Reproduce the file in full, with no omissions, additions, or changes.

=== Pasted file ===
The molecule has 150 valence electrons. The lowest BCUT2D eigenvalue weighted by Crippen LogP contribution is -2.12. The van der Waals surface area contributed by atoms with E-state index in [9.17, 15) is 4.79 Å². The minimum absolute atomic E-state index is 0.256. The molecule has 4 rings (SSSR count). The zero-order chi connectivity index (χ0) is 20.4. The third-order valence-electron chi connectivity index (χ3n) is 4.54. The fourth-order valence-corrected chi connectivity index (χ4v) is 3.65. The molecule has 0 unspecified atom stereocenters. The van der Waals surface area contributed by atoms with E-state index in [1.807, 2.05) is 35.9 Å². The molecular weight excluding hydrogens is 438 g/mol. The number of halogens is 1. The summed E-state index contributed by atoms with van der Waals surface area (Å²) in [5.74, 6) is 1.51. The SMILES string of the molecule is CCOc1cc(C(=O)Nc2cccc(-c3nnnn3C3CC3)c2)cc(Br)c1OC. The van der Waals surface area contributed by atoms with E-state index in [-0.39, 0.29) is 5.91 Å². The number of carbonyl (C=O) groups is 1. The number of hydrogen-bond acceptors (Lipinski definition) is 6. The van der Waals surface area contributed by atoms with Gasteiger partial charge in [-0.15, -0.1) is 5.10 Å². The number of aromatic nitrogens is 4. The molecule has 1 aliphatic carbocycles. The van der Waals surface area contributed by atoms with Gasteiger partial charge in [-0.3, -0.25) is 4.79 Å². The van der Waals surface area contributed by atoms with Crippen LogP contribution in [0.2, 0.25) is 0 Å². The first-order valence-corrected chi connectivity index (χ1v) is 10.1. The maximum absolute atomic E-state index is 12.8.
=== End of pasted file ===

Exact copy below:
The molecule has 150 valence electrons. The lowest BCUT2D eigenvalue weighted by Crippen LogP contribution is -2.12. The van der Waals surface area contributed by atoms with E-state index in [9.17, 15) is 4.79 Å². The minimum absolute atomic E-state index is 0.256. The molecule has 4 rings (SSSR count). The zero-order chi connectivity index (χ0) is 20.4. The third-order valence-electron chi connectivity index (χ3n) is 4.54. The fourth-order valence-corrected chi connectivity index (χ4v) is 3.65. The molecule has 0 unspecified atom stereocenters. The van der Waals surface area contributed by atoms with E-state index in [1.807, 2.05) is 35.9 Å². The molecular weight excluding hydrogens is 438 g/mol. The number of halogens is 1. The summed E-state index contributed by atoms with van der Waals surface area (Å²) in [5.74, 6) is 1.51. The SMILES string of the molecule is CCOc1cc(C(=O)Nc2cccc(-c3nnnn3C3CC3)c2)cc(Br)c1OC. The van der Waals surface area contributed by atoms with E-state index in [-0.39, 0.29) is 5.91 Å². The number of carbonyl (C=O) groups is 1. The number of hydrogen-bond acceptors (Lipinski definition) is 6. The van der Waals surface area contributed by atoms with Gasteiger partial charge in [-0.15, -0.1) is 5.10 Å². The number of aromatic nitrogens is 4. The molecule has 1 aliphatic carbocycles. The van der Waals surface area contributed by atoms with Gasteiger partial charge in [-0.3, -0.25) is 4.79 Å². The van der Waals surface area contributed by atoms with Crippen LogP contribution in [0.2, 0.25) is 0 Å². The first-order valence-corrected chi connectivity index (χ1v) is 10.1. The maximum absolute atomic E-state index is 12.8.